indiana Prairie Farmer Logo

Mental health not only for May

Letters From the Farmhouse: A fourth grader’s haiku shines light on the state of farmer mental health.

Allison Lund, Indiana Prairie Farmer Senior Editor

May 30, 2024

3 Min Read
A young woman sitting on the ground next to a cow
REFLECT: Simply taking some time to pause work and evaluate how you feel can be a big step toward improving your mental health. Judy Lund

Grain bins getting full
Farmers working every day
Never get to rest

The above poem is a haiku that my 10-year-old cousin August created in school. He recently found out that it was selected to advance to a statewide competition, where he will get to represent his school.

When his dad told me his poem was selected, I was ecstatic. When I was in school, it was always a big deal to move on to state competitions for different academic events. This would be a neat opportunity for August — even though his older sister, Josie, was a little jealous that she did not advance to this competition when she was his age. There’s nothing quite like a little sibling rivalry.

What is bigger than that, however, and the main reason for my excitement, is that this haiku will shine some light on the agriculture community. Far too often, people from outside of agriculture fall into the mindset that farmers are relaxing on the porch swing as they watch their cattle roam in front of a sunset straight from a painting.

A short window

Mental Health Awareness Month, which spans May, has done wonders in exposing some of the hard truths about the state of mental health in the agriculture community. Companies are sharing posts with tips for managing mental health, farmers’ stories are being highlighted, and everyone touts the “advocate” title.

Related:Mental health care easier said than done

But for any major shifts to take place, mental health needs to be made a priority beyond the month of May. And this is something that will take effort from both sides.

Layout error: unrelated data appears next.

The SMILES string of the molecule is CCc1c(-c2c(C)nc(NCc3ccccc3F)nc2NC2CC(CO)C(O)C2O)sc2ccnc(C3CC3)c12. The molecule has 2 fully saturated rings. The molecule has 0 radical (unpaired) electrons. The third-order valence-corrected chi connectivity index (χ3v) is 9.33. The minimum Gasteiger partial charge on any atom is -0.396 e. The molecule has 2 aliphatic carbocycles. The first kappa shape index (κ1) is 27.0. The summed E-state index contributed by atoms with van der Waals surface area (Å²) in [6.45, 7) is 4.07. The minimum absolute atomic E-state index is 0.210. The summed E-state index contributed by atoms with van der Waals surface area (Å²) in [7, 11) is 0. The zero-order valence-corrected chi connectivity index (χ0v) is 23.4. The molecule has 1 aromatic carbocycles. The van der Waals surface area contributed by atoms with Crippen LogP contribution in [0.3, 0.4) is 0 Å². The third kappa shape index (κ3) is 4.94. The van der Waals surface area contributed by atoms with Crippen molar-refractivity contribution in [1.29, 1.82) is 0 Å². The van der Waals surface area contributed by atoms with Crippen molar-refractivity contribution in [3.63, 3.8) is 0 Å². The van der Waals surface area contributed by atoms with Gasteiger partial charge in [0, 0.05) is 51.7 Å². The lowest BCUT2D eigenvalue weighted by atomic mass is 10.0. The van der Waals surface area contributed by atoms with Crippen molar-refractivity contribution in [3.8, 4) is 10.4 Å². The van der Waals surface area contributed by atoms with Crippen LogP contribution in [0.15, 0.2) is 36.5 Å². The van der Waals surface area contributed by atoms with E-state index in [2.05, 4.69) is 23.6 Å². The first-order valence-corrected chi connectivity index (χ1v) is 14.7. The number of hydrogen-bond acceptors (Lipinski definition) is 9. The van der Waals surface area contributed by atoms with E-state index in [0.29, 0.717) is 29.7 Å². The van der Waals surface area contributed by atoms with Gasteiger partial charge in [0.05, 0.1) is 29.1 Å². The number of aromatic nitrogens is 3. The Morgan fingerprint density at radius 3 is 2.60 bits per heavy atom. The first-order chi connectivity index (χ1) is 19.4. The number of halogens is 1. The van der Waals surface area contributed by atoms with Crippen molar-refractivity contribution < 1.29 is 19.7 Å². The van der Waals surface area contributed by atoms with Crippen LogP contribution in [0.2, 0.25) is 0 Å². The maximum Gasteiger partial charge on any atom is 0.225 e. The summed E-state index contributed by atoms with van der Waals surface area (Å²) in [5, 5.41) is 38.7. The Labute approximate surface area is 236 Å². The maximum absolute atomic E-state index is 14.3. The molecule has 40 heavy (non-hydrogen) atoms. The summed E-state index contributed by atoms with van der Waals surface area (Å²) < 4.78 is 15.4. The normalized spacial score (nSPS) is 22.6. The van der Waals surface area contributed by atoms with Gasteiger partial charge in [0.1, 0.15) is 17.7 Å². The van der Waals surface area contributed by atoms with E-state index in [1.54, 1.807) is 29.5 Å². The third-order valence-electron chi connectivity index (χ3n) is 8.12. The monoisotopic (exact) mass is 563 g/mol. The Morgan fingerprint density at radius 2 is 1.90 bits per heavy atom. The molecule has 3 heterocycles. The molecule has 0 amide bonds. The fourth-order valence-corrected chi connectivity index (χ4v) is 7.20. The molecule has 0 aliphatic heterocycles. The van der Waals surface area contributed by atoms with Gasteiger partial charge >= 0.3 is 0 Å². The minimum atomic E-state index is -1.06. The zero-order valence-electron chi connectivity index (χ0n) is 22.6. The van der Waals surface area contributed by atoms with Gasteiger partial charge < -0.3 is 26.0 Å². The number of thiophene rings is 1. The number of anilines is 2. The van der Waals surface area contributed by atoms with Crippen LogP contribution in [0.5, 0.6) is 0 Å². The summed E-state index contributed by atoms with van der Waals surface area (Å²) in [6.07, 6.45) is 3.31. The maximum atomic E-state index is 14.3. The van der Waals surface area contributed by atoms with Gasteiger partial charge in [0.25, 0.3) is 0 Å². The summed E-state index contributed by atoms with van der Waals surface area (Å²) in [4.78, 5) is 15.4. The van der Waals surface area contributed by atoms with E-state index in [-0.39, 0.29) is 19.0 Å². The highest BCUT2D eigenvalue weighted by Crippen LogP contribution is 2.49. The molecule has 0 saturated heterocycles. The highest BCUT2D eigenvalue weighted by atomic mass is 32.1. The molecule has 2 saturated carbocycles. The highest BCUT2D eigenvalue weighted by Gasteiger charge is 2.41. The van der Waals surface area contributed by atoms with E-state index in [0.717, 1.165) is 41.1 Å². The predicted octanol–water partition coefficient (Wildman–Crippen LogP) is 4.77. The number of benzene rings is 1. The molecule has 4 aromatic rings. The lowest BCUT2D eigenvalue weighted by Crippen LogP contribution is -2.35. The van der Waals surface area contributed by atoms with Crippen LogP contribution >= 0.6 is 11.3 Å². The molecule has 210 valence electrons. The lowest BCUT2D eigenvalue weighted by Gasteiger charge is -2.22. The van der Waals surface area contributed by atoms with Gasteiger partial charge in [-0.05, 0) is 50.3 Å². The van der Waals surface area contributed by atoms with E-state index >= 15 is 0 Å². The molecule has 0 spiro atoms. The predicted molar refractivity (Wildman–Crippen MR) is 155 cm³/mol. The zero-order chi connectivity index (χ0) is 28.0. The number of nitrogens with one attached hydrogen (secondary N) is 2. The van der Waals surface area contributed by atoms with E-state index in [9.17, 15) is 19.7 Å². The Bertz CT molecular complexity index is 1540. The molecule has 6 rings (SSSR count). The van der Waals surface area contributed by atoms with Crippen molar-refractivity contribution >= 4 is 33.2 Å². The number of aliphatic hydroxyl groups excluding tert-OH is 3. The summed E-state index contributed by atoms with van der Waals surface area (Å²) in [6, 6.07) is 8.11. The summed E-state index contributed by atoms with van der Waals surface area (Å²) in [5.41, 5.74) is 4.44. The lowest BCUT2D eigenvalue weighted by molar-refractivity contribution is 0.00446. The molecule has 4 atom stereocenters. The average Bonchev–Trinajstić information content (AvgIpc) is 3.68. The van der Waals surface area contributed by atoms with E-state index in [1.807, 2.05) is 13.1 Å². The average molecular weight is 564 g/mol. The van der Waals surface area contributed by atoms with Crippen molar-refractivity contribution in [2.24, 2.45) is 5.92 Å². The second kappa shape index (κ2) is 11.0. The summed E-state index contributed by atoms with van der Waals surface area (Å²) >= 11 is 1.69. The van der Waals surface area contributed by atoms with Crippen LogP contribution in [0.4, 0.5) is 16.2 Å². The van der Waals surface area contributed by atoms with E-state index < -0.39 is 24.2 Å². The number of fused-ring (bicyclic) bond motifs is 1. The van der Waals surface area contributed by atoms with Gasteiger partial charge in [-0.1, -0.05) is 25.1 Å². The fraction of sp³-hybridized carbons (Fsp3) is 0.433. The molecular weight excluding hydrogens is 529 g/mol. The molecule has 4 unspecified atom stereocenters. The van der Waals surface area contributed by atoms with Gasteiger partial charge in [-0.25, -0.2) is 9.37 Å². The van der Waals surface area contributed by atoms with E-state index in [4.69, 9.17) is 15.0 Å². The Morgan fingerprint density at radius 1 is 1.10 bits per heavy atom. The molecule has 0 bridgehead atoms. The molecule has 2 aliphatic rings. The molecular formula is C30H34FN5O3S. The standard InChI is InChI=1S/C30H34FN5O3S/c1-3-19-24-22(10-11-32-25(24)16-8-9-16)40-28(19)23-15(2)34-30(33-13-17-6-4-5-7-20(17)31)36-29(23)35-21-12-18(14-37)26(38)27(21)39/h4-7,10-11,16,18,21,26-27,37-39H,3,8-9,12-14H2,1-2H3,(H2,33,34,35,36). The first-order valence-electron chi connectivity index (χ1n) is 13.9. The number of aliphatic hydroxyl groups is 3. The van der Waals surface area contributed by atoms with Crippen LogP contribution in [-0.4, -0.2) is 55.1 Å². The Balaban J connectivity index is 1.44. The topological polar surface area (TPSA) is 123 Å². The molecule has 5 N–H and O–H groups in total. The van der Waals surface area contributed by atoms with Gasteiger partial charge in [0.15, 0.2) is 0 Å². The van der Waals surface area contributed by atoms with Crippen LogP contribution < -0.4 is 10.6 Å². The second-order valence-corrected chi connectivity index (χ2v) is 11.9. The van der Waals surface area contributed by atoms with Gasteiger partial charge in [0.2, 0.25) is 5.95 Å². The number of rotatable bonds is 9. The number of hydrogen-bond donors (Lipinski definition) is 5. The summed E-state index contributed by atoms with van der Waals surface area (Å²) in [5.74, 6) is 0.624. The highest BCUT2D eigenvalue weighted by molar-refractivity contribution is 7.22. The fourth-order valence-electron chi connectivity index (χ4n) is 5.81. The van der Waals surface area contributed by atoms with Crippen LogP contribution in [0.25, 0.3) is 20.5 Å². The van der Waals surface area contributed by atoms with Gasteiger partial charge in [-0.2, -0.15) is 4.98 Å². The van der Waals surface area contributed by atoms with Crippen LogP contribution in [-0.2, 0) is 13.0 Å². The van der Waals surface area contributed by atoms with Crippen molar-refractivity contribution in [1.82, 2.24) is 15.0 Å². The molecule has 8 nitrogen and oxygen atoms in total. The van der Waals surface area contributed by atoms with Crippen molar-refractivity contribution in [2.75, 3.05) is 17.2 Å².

August’s poem helps raise awareness for those outside of the agriculture community by giving a brief glimpse at what life on the farm looks like. It’s busy. It’s exhausting. And it’s far from easy.

However, those of us involved in agriculture will need to do our part. This means checking in on our mental health and not dismissing it as a frivolous concept that does not apply to farm life. It means taking advantage of resources from different commodity groups and agriculture organizations that will help us to better manage mental health and promote a positive mindset.

To take it a step further, it would be great for people from all corners of the agriculture industry to participate in mental health training that can empower them to identify warning signs in others who may need help.

Whatever it is that you choose to do to keep mental health top of mind, make sure it extends beyond the promotion that takes place in May. While Mental Health Awareness Month puts a spotlight on the topic and generates conversation, it is up to you to make sure those conversations trickle into the rest of the year.

Be like August. Take a moment to identify some of those struggles you may face on your farm. Write them down if it helps — or maybe go so far as to write a poem that will require even deeper thinking. If you’re feeling brave, go ahead and share it. You just might inspire someone else to do the same.

About the Author(s)

Allison Lund

Indiana Prairie Farmer Senior Editor, Farm Progress

Allison Lund worked as a staff writer for Indiana Prairie Farmer before becoming editor in 2024. She graduated from Purdue University with a major in agricultural communications and a minor in crop science. She served as president of Purdue’s Agricultural Communicators of Tomorrow chapter. In 2022, she received the American FFA Degree. 

Lund grew up on a cash grain farm in south-central Wisconsin, where the primary crops were corn, soybeans, wheat and alfalfa. Her family also raised chewing tobacco and Hereford cattle. She spent most of her time helping with the tobacco crop in the summer and raising Boer goats for FFA projects. She lives near Winamac, Ind.

Subscribe to receive top agriculture news
Be informed daily with these free e-newsletters

You May Also Like